Commentary

Montana still hasn’t learned anything from its history

Gianforte pressures DEQ not to purse ‘bad actor’ claims

August 29, 2021 6:46 am

The Old Supreme Court Chambers in the state capitol in Helena (Photo by Martin Kraft, Wikimedia Commons license).

The Preamble to our State’s Constitution speaks to the importance of Montana’s quiet beauty, the grandeur of our Mountains, and the vastness of our rolling plains as underpinning our desire to improve our quality of life, equality of opportunity and to secure the blessings of liberty for this and future generations.

In fulfillment of that solemn commitment, the framers proposed, and “We the People” adopted in Article II, Section 3, our inalienable right to a clean and healthful environment – not as an aspiration, or a gauzy goal – but as one of the Article II fundamental constitutional rights guaranteed to every Montanan.

This right has been honored only in the breach by many.

Sadly, this time our constitutional protections are being brushed aside by the very agency charged with safeguarding Montana’s environment: Montana’s Department of Environmental Quality.

DEQ is charged with administering Montana’s Metal Mine Reclamation Act.  The MMRA contains what is known as a “Bad Actor” provision – specifically, the state may not issue a person or company a permit to conduct exploration or mining activities, if that person, company or the person’s former company (collectively the miner) failed to complete required mine reclamation, and the miner’s bond is forfeited requiring the state to carry out the reclamation. This provision was enacted with bi-partisan backing and with the support of the mining industry and signed by Gov. Judy Martz in 1989.

To make it simple, if the miner fails to clean up his mess, he’s a “Bad Actor” and will not be given the opportunity to create further messes for the taxpayers to clean up in the future.  Common sense? Sure it is.

So it made perfect sense when, in 2018, the DEQ brought a “Bad Actor” enforcement claim against Phillip S. Baker Jr., current President and CEO of Idaho-based Hecla Mining Company.  Mr. Baker was formerly Vice President and Chief Financial Officer of Pegasus Gold Inc., which, in 1998, went bankrupt and left in its wake abandoned, toxic mining messes across Montana – Zortman-Landusky, Beal Mountain, Basin Creek.  All of these messes had to be cleaned up at taxpayer cost – tens of millions of dollars – with the added bonus that taxpayers will be paying millions of dollars in perpetuity to treat water from these abandoned mining operations.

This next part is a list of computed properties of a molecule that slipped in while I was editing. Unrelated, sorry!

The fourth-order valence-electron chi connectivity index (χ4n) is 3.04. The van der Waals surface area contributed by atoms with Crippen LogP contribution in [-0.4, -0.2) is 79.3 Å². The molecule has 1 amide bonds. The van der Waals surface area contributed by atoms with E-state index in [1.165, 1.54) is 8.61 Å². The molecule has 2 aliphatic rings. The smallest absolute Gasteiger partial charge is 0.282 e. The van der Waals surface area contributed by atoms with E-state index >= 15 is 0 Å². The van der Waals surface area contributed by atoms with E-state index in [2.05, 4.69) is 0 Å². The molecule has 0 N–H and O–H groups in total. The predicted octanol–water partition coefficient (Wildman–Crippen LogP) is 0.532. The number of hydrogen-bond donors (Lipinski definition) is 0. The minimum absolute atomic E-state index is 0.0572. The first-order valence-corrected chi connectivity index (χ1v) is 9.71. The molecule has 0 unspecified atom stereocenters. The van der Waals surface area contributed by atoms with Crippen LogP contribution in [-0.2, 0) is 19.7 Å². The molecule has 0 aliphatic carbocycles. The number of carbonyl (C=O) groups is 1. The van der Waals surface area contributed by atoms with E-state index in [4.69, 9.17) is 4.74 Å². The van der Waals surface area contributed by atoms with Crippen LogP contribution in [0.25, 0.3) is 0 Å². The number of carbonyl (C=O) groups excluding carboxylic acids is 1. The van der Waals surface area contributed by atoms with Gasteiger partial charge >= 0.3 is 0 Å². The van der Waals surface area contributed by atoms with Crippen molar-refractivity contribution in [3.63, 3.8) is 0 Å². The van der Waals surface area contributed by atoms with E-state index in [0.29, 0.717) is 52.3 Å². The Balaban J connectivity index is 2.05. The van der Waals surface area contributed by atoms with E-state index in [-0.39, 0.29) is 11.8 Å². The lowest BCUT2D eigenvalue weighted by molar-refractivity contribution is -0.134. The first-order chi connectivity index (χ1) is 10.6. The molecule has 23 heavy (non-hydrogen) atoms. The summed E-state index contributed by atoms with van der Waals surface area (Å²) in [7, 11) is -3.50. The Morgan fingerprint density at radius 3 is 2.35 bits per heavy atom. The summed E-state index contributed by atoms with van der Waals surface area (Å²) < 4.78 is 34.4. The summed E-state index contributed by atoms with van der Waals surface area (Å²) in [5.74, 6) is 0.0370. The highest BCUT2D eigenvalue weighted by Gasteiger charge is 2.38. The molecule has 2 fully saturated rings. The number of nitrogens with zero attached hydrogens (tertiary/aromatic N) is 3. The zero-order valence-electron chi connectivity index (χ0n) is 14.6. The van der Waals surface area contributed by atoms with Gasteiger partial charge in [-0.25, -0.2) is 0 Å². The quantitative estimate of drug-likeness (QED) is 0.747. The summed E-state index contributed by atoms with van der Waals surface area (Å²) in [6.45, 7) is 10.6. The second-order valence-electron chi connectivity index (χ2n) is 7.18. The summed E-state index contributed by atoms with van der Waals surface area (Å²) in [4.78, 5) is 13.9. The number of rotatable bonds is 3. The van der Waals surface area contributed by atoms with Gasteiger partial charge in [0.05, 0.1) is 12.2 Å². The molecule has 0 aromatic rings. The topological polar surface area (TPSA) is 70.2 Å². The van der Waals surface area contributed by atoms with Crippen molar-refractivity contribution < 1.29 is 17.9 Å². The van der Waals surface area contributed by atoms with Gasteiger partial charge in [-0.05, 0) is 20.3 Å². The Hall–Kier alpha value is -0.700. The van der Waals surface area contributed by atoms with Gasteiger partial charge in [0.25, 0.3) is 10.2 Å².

Baker now heads Hecla Mining, which is seeking permits to construct the Rock Creek and Montanore mines beneath the pristine Cabinet Mountains wilderness in northwest Montana.  But thanks to Montana DEQ’s 2018 enforcement, Baker could potentially be prohibited from mining in our state again unless or until he makes the state whole for the abandoned Pegasus mines.

DEQ was diligently pursuing its Bad Actor enforcement action in District Court when suddenly, in July, the DEQ announced it was dropping case. What changed, you might ask? Montana’s governor, that’s who.  Montana’s newly elected governor – Greg Gianforte – has made no secret of his support for Hecla’s proposed mining projects. And lo and behold, less than six months into his term, Gianforte’s DEQ abruptly reversed course and backed off its “Bad Actor” enforcement claim, potentially paving the way for Hecla’s projects.

Make no mistake, DEQ’s refusal to enforce the law is an affront to the communities still grappling with Pegasus’ toxic messes and an insult to Montana taxpayers who’ve been footing the bill for this cleanup.  But here’s the larger point: Montanans, whether taxpayers or not, have a fundamental constitutional right to a clean and healthful environment.  No miner has a right to violate that guarantee, much less at taxpayer expense.

Montanans have been on the short end of the stick time and time again. The miner comes in with promises of jobs and benefits; he opens a mine and takes the productive resources, and when the mine is no long profitable, he goes bankrupt and leaves an un-remediated toxic wasteland for the taxpayers to clean up.

Indeed, the Bad Actor law was passed in the wake of Pegasus’ bankruptcy and was clearly intended to hold mining executives accountable for their previous messes. Yet now, DEQ won’t even hold Pegasus’ former CFO accountable under the law.

For once, our fundamental constitutional right to a clean and healthful environment, should not be sacrificed on the altar of economic and political expediency.  Over the years, Montana taxpayers have, and will continue to spend hundreds of millions of dollars cleaning up irresponsible miners’ messes.

Will we never learn?  It’s high time we start!

James C. Nelson is a retired lawyer and former justice of the Montana Supreme Court.

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